There’s a reason why parents’ weekend and the Cortaca Jug don’t fall on the same date. For most Ithaca College and SUNY-Cortland students, having your parents come up for arguably the biggest party weekend of the year would be a letdown. But the Musarra family has no boundaries.
This year, my mother, a 1984 SUNY-Cortland alumna, will be making the trip to Cortland from New Jersey for the game. My mother is not exactly the world’s biggest football fan, and she’s quite possibly even farther from the world’s biggest drinker, so it may seem odd that she’s willing to travel about 400 miles round-trip for an event she seemingly wouldn’t enjoy.
She made the trip for Cortaca a few years ago and while walking past the typical slew of drunk girls she said, “Honey, it’s only noon — you’ve got a long way to go.”
But the woman knows how to party, and I’m fairly certain she loves Cortland more than she loves her children. She’s really not even coming to see me — I’m more of an afterthought. When making arrangements for myself to get to the game, I asked if she wanted to play the role of bus driver, but she wasn’t too thrilled.
And don’t expect to see one strip of blue and red in the stands. Mom’s informed me that despite already dropping the $8 on her ticket, she might not even go to the game in favor of hanging out at her old favorite bar, The Dark Horse.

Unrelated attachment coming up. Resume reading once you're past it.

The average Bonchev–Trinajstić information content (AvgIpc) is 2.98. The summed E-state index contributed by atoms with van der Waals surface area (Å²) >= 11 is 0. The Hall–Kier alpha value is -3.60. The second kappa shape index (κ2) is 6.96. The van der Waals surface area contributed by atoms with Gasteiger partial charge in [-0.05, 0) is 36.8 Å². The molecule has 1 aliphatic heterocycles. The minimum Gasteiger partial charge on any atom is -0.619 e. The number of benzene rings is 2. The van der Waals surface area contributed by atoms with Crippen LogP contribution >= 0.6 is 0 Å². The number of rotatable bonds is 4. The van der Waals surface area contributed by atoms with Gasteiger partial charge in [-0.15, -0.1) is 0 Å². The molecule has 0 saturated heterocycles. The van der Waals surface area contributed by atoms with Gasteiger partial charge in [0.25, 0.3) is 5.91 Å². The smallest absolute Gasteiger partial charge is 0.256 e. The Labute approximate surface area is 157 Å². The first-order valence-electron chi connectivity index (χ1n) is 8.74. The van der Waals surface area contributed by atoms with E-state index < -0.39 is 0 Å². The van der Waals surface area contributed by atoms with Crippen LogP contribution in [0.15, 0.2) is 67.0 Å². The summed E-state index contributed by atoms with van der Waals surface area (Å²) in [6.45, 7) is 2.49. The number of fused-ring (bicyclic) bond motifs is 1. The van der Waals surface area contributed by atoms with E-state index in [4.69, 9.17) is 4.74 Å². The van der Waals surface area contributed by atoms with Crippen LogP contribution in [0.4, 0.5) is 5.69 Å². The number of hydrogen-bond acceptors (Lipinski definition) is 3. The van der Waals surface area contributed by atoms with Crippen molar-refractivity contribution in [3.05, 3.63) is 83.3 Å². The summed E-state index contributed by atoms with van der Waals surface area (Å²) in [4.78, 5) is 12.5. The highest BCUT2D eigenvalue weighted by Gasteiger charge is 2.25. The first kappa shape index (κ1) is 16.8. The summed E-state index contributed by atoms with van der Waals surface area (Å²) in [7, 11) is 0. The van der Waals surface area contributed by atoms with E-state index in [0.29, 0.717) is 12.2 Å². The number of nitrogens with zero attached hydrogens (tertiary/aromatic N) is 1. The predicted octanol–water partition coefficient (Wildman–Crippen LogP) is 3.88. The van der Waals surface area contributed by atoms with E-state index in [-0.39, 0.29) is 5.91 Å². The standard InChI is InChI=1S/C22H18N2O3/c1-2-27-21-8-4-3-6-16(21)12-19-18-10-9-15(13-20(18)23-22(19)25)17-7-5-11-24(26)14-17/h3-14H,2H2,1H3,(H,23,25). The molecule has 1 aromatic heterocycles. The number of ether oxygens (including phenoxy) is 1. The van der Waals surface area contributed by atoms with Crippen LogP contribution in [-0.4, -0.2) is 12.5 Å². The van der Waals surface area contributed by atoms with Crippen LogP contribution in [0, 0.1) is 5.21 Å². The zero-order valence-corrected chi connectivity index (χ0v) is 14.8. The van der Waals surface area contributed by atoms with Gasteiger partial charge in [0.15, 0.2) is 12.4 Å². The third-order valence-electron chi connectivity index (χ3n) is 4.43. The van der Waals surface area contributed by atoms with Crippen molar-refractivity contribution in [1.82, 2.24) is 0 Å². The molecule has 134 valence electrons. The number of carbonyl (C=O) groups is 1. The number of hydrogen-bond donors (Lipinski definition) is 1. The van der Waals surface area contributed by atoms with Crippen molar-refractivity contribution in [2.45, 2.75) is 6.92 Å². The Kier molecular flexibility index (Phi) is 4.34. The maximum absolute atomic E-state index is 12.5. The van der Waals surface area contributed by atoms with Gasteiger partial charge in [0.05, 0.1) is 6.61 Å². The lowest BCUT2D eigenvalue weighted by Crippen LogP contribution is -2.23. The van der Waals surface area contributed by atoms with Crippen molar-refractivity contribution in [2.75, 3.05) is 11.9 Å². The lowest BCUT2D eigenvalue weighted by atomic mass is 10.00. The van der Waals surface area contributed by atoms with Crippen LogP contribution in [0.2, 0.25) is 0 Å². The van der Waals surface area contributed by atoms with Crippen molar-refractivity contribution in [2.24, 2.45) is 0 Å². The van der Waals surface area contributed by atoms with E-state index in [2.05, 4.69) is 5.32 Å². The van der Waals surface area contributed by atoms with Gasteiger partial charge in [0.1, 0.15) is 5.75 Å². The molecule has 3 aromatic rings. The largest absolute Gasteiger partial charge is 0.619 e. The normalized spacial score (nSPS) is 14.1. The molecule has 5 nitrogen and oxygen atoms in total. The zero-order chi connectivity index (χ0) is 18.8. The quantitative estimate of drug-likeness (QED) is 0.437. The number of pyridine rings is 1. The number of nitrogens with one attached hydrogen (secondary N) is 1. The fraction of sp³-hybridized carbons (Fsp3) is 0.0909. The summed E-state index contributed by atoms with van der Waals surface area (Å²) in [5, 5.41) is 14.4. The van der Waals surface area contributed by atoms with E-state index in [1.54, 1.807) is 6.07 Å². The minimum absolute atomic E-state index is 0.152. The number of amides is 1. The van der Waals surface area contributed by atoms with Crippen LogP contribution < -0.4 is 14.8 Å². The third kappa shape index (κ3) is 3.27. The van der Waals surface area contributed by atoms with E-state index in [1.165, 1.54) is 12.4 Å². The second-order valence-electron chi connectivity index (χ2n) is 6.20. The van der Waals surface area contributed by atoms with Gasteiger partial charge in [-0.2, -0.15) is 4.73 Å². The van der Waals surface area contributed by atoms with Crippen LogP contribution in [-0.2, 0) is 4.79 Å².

Every time my mother sees someone in a grocery store wearing SUNY-Cortland attire she stops them to have a full-blown conversation, but somehow when I was making my college decision she forgot to mention that Ithaca and Cortland have a fierce rivalry that dates back several decades.
Fortunately Ithaca’s sitting in the lead with twice as many Cortaca wins as the Red Dragons, and with three consecutive wins for the Bombers, it’s made going home for Thanksgiving breaks quite a treat. But with Cortland ranked No. 22 in d3football.com’s top 25 poll and the Blue and Gold’s playoff hopes over, I may be looking at a long weekend of trash talk.
But if the South Hill squad is able to pull out the victory, the class of 2011 will be the first class since 1987 to see their home team win every year they attended the college. My mother only saw the Red Dragons win once while she attended the school.
So for us, Cortaca is more than a holiday dedicated to playing mimosa pong at 7 a.m. and yelling second-rate chants across the bleachers — it’s all about family rivalry. There may not be a Geller Cup, but the taste of victory is sweet enough to last a whole year — if not more.
Casey Musarra is a senior televison-radio major. Contact her at firstname.lastname@example.org